In Renaissance Nutrition, Inc. v. Jarrett, 2012 WL 42171 (WDNY) (January 9, 2012), Renaissance, a vitamin and pre-mix company serving the dairy industry, alleged that two former top-level employees violated a five year “non-recruitment” or “anti-raiding” clause. In short, Renaissance alleged that these employees resigned in tandem with plans to develop a rival company, Cows Come First, and then actively recruited three other former Renaissance employees to join them in their new venture. The former employees moved for summary judgment arguing, in part, that the non-recruitment clause was invalid, because it did not protect a legitimate business interest. Renaissance responded by arguing that New York courts have upheld recruitment clauses like the one at issue here and that the clause was proper in scope because it only limited the defendants from purloining its employees not from engaging in business generally.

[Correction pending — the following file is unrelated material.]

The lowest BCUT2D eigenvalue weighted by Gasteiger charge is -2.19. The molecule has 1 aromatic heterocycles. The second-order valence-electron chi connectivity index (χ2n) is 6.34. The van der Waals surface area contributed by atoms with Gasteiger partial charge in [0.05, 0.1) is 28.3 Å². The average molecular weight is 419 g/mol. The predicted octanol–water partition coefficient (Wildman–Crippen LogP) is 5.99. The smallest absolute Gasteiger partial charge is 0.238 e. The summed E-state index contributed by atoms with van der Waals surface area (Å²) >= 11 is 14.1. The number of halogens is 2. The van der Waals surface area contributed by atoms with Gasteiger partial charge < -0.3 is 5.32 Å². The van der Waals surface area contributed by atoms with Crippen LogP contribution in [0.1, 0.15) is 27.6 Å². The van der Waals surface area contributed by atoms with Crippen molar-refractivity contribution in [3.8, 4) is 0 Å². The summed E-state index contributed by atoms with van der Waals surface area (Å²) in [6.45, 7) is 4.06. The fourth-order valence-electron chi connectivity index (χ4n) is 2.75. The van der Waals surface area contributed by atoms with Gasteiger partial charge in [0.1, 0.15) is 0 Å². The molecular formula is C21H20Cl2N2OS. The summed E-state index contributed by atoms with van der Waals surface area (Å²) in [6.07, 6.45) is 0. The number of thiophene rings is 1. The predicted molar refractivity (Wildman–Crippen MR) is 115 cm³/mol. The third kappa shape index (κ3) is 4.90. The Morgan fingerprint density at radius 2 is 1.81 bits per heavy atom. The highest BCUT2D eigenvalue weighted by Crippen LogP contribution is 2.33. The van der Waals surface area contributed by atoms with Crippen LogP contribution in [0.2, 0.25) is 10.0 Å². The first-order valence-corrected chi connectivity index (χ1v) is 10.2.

After noting that there appeared to be only one New York case discussing the applicable standard for enforcing a non-recruitment covenant (and no appellate authority), the District Court decided to apply the “overriding requirement of reasonableness” used to analyze non-compete covenants in New York. In its “reasonableness” analysis, the District Court required that Renaissance make “an enhanced showing” that its interests in protecting its client relationships outweigh the former employees’ interests in free competition, by demonstrating that: “(1) the employees diverted by defendants posed a substantial risk that if they left, their customers would follow, (2) the departed employees would engage or did engage in competitive business with Renaissance, and that (3) it provided substantial resources and assistance in cultivating the customer base such that it would be unfair to allow employees to steal those customers to compete with it.” The District Court ultimately held that Renaissance had a legitimate interest in the protection of client relationships developed at its expense and denied defendants’ motion for summary judgment.